Home Computing Weekly11th June 1985
Published in Home Computing Weekly #116
In theory, this is an excellent idea - a care and cleaning kit for your cassette player (although not, as Global implies, for the computer). In practice though, I couldn't figure out what was going on or what it all meant when 1 had the program up and running.
The kit consists of a head cleaner and demagnetiser tape, a small screw-driver for adjusting the head alignment (so far so good, both of these are good ideas) and a short program which checks azimuth alignment.
It's the latter which causes problems, as there are no instructions at all to explain how this program works, or to explain what jargon like "azimuth alignment" means. The screen display consists of an animated bar graph with three columns, but there is no explanation of what the bars measure. Beneath the graph are five lines of text referring to the Read Status, Bytes Read, Read Errors, Speed and Sensitivity of (I assume) whatever data is being LOADed.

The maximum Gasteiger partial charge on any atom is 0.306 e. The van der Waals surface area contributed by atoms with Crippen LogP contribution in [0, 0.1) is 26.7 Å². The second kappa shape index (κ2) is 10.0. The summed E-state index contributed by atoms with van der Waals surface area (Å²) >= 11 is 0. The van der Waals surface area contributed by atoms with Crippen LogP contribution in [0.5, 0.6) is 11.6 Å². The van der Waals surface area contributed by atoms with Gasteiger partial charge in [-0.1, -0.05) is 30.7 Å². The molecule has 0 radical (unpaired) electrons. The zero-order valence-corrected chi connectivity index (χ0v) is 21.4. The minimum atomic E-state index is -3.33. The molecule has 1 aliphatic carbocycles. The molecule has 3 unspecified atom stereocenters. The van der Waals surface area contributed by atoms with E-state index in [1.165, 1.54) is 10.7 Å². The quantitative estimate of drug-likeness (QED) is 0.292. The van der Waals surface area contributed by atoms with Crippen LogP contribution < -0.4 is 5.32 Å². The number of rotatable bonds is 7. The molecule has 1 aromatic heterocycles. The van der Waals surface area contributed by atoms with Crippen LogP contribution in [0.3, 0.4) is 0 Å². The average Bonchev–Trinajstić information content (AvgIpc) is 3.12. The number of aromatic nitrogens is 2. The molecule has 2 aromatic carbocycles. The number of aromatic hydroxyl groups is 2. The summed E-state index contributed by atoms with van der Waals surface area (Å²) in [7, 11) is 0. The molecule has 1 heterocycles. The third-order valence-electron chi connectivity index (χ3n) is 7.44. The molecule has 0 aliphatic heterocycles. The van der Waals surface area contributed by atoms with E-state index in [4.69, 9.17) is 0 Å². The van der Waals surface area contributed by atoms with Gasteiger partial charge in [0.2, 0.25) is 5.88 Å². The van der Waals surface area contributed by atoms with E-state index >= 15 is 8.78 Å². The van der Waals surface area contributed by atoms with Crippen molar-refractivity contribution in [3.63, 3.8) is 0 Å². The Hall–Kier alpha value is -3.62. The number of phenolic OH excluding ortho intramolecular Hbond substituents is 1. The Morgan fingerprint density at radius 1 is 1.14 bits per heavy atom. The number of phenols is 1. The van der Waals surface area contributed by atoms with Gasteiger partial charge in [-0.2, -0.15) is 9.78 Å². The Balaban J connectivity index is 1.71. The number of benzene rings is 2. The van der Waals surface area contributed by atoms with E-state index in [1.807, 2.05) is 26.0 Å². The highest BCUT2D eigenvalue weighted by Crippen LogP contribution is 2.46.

Now though these headings might sound self-explanatory, the figures which accompanied them were completely confusing. According to the program, my cassette player, which has been completely reliable since I bought my Speccy in '83, is a complete wreck which apparently makes more errors than there are bytes in any given me.
As I said, this kit is a good idea, but as it stands the lack of instructions and explanatory notes make it very lacking in user-friendliness.